Industrial Classifications

    In any country, we can catagorize production into three or four main industries:

    • PRIMARY SECTOR- these are the firms that draw or extract natural resources from the earth. This may be as varied as coal mining or fishing, corn growing or oil drilling.
    • SECONDARY SECTOR - these are the firms involved in turning natural resources into finished products. This may vary from car production to packaging. They manufacture the goods.
    • TERTIARY SECTOR- firms in this sector provide the retail outlet for the finished products or provide a service for the customer. This may range from shops on the high street to teaching
    • QUATENARY SECTOR- firms in this sector are usually involved in intangible services such as research and development

    Look at the pie chart below then answer the questions. It shows the percentages of the value of output produced in an economy by sector

    IGCSE business studies sectors

    1) If the primary sector were to decrease, how might this be evidence of development?

    2) Is there a relationship between the size of a sector and the level of employment in that sector?

    3) In which sector would you find the most value-added products?

    IGCSE Business studies sectors of production
    Figure 1.5 Sectors of Production

    Economic Classifications

    Economic Sectors can be split into two areas; the public and the private.

    In a command economy, the government owns all the resources of a country, so only the public sector exists, not the privat

    In a free market economy, there is no government, and all resources are owned by individuals in the private sector.

    Most economies are a mix of both sectors and are therefore known as mixed economies

    Importance of Economic Classifications:

    • Helps to show development
    • Can be used to show employment areas
    • Can be used by governments to decide future economic policy

    Look at the pie chart to the right, which shows economic sectors by output:

    • Do you think this country is developed or developing? Why?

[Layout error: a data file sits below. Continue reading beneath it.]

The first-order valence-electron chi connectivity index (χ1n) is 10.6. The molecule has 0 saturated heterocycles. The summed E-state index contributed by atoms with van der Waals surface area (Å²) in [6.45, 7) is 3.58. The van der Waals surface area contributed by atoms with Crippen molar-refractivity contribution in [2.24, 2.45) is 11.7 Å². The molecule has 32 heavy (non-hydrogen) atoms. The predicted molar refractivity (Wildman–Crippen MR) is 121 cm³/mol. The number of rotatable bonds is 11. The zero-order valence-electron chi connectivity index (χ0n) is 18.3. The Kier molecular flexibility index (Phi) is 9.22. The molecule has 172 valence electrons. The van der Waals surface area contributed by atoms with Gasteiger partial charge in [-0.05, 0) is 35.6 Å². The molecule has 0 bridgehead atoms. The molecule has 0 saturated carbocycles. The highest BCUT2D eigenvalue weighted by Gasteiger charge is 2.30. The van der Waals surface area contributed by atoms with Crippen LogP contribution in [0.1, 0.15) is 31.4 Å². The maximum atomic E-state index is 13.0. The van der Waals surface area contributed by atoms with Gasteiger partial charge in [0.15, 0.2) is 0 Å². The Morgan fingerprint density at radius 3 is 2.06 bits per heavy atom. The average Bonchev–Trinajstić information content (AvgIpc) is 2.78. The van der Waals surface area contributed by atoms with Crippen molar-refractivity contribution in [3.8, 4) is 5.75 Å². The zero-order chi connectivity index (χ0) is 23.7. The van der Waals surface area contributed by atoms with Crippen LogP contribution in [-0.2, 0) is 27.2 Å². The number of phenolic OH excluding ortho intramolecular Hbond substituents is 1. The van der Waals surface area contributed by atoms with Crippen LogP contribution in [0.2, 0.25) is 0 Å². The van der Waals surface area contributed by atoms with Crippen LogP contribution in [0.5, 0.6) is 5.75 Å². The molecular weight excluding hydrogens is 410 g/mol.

• Why does the pie chart not neccessarily tell us much about employment?
    • Which sector do you think is most capital intensive and which is most labour intensive?
    IGCSE Business studies sectors of production
    Figure 1.6 Sectors of Production
    IGCSE Business studies sectors of production
    Figure 1.7 Sectors of Production Figures


    Characteristics of successful entrepreneurs are of particular interest to people with businesses.

    Read the following article and answer the questions below:

    1) Using examples from the article, give three characteristics you would use to describe Mr Altrad

    2) Use an example to show how Mr Altrad responded to adversity

    3) What do you think motivates Mr Altrad? Use a quote from the text to prove your point

    4) How do you think Mr Altrad's experiences helped shape him for the world of business? Use quotations from the text to explain your answer.

    Business Plans

    What is a business plan?

    This is a document that records a wide variety of information neccessary to the new entrepreneur. It will include information on:

    a) The nature of the product
    b) The market
    c) The competition
    d) Finances

    Why are business plans important?

    • For accountability

    • For measuring success

    • To see if the business will succeed

    • To bring in finance from banks
    IGCSE business plans

    The Role of the Government

    How government's help start-ups and SMEs

    An SME is a small or medium enterprise. These are often known as start-ups when they are first set up. The government often helps them through

    1. Grants - these are gifts of money given to a company
    2. Subsidies - these are gifts of money made per unit of output. So if a firm produces 100 units and there is a subsidy of $10 per unit, then they will earn $1000 in total. Many wind farms (right) received subsides recently.